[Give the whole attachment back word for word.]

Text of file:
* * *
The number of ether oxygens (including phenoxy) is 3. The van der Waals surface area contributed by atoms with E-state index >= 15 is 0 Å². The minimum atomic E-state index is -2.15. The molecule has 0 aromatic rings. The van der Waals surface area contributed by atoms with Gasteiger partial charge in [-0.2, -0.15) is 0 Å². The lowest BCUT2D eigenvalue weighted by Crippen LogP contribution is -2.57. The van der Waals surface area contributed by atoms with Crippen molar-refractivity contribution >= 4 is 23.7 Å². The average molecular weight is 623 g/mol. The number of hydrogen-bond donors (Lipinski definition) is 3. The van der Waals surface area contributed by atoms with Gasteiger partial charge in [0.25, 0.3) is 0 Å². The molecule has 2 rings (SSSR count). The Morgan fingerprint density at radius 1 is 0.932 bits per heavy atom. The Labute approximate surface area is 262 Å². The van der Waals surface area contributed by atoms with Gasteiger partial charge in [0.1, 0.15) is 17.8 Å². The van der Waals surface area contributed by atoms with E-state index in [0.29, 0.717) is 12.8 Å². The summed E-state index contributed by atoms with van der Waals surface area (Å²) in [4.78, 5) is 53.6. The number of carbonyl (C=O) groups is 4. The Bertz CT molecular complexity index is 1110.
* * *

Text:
The number of ether oxygens (including phenoxy) is 3. The van der Waals surface area contributed by atoms with E-state index >= 15 is 0 Å². The minimum atomic E-state index is -2.15. The molecule has 0 aromatic rings. The van der Waals surface area contributed by atoms with Gasteiger partial charge in [-0.2, -0.15) is 0 Å². The lowest BCUT2D eigenvalue weighted by Crippen LogP contribution is -2.57. The van der Waals surface area contributed by atoms with Crippen molar-refractivity contribution >= 4 is 23.7 Å². The average molecular weight is 623 g/mol. The number of hydrogen-bond donors (Lipinski definition) is 3. The van der Waals surface area contributed by atoms with Gasteiger partial charge in [0.25, 0.3) is 0 Å². The molecule has 2 rings (SSSR count). The Morgan fingerprint density at radius 1 is 0.932 bits per heavy atom. The Labute approximate surface area is 262 Å². The van der Waals surface area contributed by atoms with Gasteiger partial charge in [0.1, 0.15) is 17.8 Å². The van der Waals surface area contributed by atoms with E-state index in [0.29, 0.717) is 12.8 Å². The summed E-state index contributed by atoms with van der Waals surface area (Å²) in [4.78, 5) is 53.6. The number of carbonyl (C=O) groups is 4. The Bertz CT molecular complexity index is 1110.